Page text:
Montana coal production down 3.3 million tons

Montana coal production down 3.3 million tons

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Spring Creek Mine

Aerial view of the Cloud Peak Energy Spring Creek Mine near Decker, Montana. Regulators Tuesday moved toward approving an expansion of the mine that is within the existing permit boundary.

Montana coal production is down 3.3 million tons compared to a year earlier, according to federal energy data.

It’s been a challenging 12 months for Montana coal, starting with the closure of two coal-fired generating units at the Colstrip Power Plant and ending with furloughs at the state’s largest mines as demand for coal slumped during the coronavirus pandemic.

Through the first week of June, coal mines in Montana had produced 32.8 million tons during the previous 12 months. During the same time span a year earlier, production was 36.1 million, according to the U.S. Energy Information Administration.

The big events in Montana coal’s economic contraction include the closure of Colstrip Units 1 and 2 in early January. Owners Talen Energy, of Pennsylvania and Puget Sound Energy of Washington declared the units uneconomical in June 2019, saying they would close for good in six months. Electricity generated with natural gas or renewable energy sources, like wind and solar, have become more affordable than coal power. 

The power plant is fueled by Rosebud Mine, which is within walking distance of Colstrip. Mine owner Westmoreland Coal Company also went bankrupt in 2019. Two units continue to operate at Colstrip.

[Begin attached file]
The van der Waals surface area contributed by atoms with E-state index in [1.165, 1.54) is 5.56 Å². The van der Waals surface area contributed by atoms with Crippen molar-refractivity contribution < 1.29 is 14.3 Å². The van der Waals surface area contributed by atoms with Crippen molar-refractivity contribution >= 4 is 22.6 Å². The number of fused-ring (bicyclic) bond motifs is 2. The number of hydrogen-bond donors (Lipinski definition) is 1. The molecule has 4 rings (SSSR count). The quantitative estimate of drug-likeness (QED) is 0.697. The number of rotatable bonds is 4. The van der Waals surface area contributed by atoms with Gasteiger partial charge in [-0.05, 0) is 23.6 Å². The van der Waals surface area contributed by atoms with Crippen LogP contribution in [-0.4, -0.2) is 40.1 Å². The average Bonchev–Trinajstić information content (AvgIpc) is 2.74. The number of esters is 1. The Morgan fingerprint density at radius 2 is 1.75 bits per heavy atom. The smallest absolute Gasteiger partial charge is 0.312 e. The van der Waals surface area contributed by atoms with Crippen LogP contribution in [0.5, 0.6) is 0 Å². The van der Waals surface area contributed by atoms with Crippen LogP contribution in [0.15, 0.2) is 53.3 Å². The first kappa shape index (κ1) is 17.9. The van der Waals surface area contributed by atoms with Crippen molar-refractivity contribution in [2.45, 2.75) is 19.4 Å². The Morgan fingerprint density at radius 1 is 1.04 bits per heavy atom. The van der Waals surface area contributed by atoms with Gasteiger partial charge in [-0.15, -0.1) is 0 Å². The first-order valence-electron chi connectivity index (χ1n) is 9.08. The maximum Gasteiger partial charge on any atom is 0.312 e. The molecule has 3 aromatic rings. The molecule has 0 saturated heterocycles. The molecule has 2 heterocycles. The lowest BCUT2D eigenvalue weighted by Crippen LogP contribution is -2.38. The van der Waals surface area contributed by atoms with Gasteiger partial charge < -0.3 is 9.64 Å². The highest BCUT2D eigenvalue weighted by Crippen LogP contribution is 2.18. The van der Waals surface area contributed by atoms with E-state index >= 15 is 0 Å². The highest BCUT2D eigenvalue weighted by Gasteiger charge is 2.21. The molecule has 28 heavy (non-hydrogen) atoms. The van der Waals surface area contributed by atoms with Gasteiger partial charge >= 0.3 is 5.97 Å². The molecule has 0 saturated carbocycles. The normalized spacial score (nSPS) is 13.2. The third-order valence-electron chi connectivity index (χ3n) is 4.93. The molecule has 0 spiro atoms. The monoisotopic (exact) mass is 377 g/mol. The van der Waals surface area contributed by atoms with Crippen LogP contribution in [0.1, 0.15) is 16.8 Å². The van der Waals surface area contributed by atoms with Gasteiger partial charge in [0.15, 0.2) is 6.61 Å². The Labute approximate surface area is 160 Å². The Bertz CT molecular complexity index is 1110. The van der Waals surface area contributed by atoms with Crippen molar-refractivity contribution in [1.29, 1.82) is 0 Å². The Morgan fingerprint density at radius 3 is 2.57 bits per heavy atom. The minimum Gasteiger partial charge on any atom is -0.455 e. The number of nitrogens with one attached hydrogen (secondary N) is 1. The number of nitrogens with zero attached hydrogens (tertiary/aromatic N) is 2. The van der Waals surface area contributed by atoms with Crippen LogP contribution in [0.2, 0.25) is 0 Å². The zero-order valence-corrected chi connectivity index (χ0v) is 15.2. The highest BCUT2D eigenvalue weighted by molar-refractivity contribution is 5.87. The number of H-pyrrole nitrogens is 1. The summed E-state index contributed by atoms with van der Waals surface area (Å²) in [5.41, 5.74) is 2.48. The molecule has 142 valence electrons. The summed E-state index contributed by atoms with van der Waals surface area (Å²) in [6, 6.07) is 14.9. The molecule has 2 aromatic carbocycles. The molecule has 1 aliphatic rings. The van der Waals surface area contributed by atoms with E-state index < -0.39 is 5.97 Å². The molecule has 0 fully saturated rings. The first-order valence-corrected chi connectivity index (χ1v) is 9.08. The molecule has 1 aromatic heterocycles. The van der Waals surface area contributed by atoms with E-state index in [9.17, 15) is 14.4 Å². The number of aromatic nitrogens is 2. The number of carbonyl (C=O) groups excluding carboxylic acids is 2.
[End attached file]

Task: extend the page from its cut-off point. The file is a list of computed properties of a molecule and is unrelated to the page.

Spring Creek Mine laid off 73 workers at the end of April, citing a 12% decline in energy demand in the Midwest where manufacturing was slowed or halted in response to the coronavirus pandemic. The mine is owned by the Navajo Transitional Energy Company, which bought the assets of Cloud Peak Energy at bankruptcy sale in fall 2019. Spring Creek is Montana’s largest coal mine.

In May, Decker Coal Company furloughed 98 miners for two weeks in response to weak domestic demand. The workers were called back May 28.

The decline in production shows up on the state’s tax rolls, where coal severance tax collections have been lower than expected since October. For the first 10 months of the state fiscal year, which runs July through June, severance tax revenue was $47.3 million about $11 million less than the same period a year earlier. For comparison, cigarette taxes brought in $54 million during the same period.

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